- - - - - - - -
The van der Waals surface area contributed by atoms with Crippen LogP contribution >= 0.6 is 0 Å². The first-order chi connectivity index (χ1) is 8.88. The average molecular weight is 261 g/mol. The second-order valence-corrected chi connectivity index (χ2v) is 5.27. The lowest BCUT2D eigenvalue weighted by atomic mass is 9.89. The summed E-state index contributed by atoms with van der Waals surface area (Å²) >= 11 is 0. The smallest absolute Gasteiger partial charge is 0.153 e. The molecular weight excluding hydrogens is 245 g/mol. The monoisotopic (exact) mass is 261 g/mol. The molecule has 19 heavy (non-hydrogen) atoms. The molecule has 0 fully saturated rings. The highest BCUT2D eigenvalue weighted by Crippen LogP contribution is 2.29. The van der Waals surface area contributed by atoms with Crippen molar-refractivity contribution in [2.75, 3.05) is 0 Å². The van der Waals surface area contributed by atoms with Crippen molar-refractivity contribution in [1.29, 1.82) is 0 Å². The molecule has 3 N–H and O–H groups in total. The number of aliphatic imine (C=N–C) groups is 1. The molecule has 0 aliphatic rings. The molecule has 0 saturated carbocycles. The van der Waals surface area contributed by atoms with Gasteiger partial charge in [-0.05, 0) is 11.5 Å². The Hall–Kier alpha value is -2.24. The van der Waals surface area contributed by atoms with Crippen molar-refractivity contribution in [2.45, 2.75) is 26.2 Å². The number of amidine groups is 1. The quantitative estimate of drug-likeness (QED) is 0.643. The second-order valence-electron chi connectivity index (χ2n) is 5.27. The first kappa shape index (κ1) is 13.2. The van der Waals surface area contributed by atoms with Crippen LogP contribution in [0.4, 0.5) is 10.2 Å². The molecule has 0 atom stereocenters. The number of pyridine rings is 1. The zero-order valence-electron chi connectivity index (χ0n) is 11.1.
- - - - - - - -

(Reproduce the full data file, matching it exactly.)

The van der Waals surface area contributed by atoms with Crippen LogP contribution >= 0.6 is 0 Å². The first-order chi connectivity index (χ1) is 8.88. The average molecular weight is 261 g/mol. The second-order valence-corrected chi connectivity index (χ2v) is 5.27. The lowest BCUT2D eigenvalue weighted by atomic mass is 9.89. The summed E-state index contributed by atoms with van der Waals surface area (Å²) >= 11 is 0. The smallest absolute Gasteiger partial charge is 0.153 e. The molecular weight excluding hydrogens is 245 g/mol. The monoisotopic (exact) mass is 261 g/mol. The molecule has 19 heavy (non-hydrogen) atoms. The molecule has 0 fully saturated rings. The highest BCUT2D eigenvalue weighted by Crippen LogP contribution is 2.29. The van der Waals surface area contributed by atoms with Crippen molar-refractivity contribution in [2.75, 3.05) is 0 Å². The van der Waals surface area contributed by atoms with Crippen molar-refractivity contribution in [1.29, 1.82) is 0 Å². The molecule has 3 N–H and O–H groups in total. The number of aliphatic imine (C=N–C) groups is 1. The molecule has 0 aliphatic rings. The molecule has 0 saturated carbocycles. The van der Waals surface area contributed by atoms with Gasteiger partial charge in [-0.05, 0) is 11.5 Å². The Hall–Kier alpha value is -2.24. The van der Waals surface area contributed by atoms with Crippen molar-refractivity contribution in [2.45, 2.75) is 26.2 Å². The number of amidine groups is 1. The quantitative estimate of drug-likeness (QED) is 0.643. The second-order valence-electron chi connectivity index (χ2n) is 5.27. The first kappa shape index (κ1) is 13.2. The van der Waals surface area contributed by atoms with Crippen LogP contribution in [0.4, 0.5) is 10.2 Å². The molecule has 0 atom stereocenters. The number of pyridine rings is 1. The zero-order valence-electron chi connectivity index (χ0n) is 11.1.